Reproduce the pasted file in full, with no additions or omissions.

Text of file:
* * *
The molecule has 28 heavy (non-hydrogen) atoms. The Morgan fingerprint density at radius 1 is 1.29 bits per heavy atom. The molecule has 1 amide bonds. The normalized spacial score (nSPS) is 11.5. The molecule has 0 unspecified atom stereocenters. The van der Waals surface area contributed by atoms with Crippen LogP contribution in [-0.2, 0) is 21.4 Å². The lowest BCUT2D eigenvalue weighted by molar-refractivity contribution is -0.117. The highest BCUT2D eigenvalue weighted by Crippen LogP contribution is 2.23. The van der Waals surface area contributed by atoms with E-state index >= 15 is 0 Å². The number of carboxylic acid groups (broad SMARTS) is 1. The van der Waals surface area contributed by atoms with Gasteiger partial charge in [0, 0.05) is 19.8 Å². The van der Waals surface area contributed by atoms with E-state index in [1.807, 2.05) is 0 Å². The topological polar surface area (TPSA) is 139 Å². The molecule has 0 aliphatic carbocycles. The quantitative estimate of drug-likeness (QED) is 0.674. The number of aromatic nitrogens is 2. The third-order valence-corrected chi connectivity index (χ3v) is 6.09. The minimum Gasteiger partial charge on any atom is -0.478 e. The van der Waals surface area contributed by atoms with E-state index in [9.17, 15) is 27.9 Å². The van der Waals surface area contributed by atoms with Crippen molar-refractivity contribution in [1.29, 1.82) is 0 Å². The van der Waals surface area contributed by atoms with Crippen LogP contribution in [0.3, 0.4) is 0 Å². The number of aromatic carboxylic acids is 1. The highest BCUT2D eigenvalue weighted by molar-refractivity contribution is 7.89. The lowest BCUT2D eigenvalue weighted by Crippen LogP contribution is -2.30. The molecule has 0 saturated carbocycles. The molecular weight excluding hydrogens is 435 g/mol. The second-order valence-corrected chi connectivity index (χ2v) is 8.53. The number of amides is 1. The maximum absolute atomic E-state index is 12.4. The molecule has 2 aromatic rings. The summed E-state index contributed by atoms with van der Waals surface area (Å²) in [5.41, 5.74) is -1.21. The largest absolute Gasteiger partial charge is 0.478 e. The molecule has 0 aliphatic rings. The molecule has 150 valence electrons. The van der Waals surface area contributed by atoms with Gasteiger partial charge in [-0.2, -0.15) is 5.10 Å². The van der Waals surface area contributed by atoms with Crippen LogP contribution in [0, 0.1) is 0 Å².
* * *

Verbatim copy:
The molecule has 28 heavy (non-hydrogen) atoms. The Morgan fingerprint density at radius 1 is 1.29 bits per heavy atom. The molecule has 1 amide bonds. The normalized spacial score (nSPS) is 11.5. The molecule has 0 unspecified atom stereocenters. The van der Waals surface area contributed by atoms with Crippen LogP contribution in [-0.2, 0) is 21.4 Å². The lowest BCUT2D eigenvalue weighted by molar-refractivity contribution is -0.117. The highest BCUT2D eigenvalue weighted by Crippen LogP contribution is 2.23. The van der Waals surface area contributed by atoms with E-state index >= 15 is 0 Å². The number of carboxylic acid groups (broad SMARTS) is 1. The van der Waals surface area contributed by atoms with Gasteiger partial charge in [0, 0.05) is 19.8 Å². The van der Waals surface area contributed by atoms with E-state index in [1.807, 2.05) is 0 Å². The topological polar surface area (TPSA) is 139 Å². The molecule has 0 aliphatic carbocycles. The quantitative estimate of drug-likeness (QED) is 0.674. The number of aromatic nitrogens is 2. The third-order valence-corrected chi connectivity index (χ3v) is 6.09. The minimum Gasteiger partial charge on any atom is -0.478 e. The van der Waals surface area contributed by atoms with E-state index in [9.17, 15) is 27.9 Å². The van der Waals surface area contributed by atoms with Crippen molar-refractivity contribution in [1.29, 1.82) is 0 Å². The van der Waals surface area contributed by atoms with Crippen LogP contribution in [0.3, 0.4) is 0 Å². The number of aromatic carboxylic acids is 1. The highest BCUT2D eigenvalue weighted by molar-refractivity contribution is 7.89. The lowest BCUT2D eigenvalue weighted by Crippen LogP contribution is -2.30. The molecule has 0 saturated carbocycles. The molecular weight excluding hydrogens is 435 g/mol. The second-order valence-corrected chi connectivity index (χ2v) is 8.53. The number of amides is 1. The maximum absolute atomic E-state index is 12.4. The molecule has 2 aromatic rings. The summed E-state index contributed by atoms with van der Waals surface area (Å²) in [5.41, 5.74) is -1.21. The largest absolute Gasteiger partial charge is 0.478 e. The molecule has 0 aliphatic rings. The molecule has 150 valence electrons. The van der Waals surface area contributed by atoms with Gasteiger partial charge in [-0.2, -0.15) is 5.10 Å². The van der Waals surface area contributed by atoms with Crippen LogP contribution in [0, 0.1) is 0 Å².